The U.S. Food and Drug Administration (FDA) is proposing a regulation to implement administrative detention authority during inspections. Once the applicable regulation is finalized, it will allow FDA to administratively detain drugs, if an investigator during an inspection has reason to believe that the drug(s) are adulterated or misbranded. The FDA will then have a possibility to prevent right away distribution or subsequent use of drugs, until FDA has had time to consider what action it should take concerning the drugs, and to initiate legal action, if appropriate. That will mean that "drugs that FDA orders detained may not be used, moved, altered, or tampered with in any manner by any person during the detention period".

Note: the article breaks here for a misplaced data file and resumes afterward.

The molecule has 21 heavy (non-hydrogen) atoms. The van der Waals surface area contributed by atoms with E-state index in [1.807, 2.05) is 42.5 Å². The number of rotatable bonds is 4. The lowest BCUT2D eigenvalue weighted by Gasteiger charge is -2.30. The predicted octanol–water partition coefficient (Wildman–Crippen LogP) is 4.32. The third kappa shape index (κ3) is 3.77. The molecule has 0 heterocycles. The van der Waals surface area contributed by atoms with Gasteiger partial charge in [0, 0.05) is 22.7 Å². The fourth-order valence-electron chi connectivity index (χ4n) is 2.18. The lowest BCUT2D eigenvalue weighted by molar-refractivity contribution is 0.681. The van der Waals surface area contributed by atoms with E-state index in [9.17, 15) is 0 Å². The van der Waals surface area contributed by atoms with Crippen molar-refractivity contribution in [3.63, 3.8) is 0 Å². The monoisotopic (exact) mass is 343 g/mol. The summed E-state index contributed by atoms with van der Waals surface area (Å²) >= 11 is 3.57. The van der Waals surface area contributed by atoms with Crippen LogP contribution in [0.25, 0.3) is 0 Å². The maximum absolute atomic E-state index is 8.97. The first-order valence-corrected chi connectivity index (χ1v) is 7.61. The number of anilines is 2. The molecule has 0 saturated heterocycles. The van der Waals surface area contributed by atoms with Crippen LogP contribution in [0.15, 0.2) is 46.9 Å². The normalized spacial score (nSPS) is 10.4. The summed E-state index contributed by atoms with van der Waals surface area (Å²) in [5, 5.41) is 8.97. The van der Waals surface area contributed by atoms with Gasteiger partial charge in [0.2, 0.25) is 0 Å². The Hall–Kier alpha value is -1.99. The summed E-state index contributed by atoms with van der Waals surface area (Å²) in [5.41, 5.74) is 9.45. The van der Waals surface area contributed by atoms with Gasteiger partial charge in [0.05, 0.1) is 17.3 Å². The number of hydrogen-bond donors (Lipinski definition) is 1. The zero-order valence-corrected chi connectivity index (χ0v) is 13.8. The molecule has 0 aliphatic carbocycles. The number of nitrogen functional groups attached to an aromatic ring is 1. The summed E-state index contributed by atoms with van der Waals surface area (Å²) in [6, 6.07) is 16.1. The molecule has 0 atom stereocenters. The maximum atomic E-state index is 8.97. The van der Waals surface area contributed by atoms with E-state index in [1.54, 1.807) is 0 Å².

The detention should not exceed 20 calendar days, unless the respective FDA District Director defines a longer period for further evaluation.
The detention order must be issued in writing, in the form of a detention notice, signed by the authorized FDA representative. The content of the notice will be defined in the regulation.
In a notice on their homepage, Duane Morris attorneys say that the new rules "appear to present a new risk to facilities during inspections. Facility owners should consider closely analyzing these risks prior to an inspection and developing a quick response to a detention order."
FDA proposes to amend 21 CFR part 1. The proposed amendment to part 1 consists of one section, § 1.501, under a new subpart, which is titled ''Subpart L- Administrative Detention of Drugs Intended for Human or Animal Use.'' The new regulation is similar to the current regulation for the administrative detention of devices (21 CFR 800.55).
Source: US Government Federal Register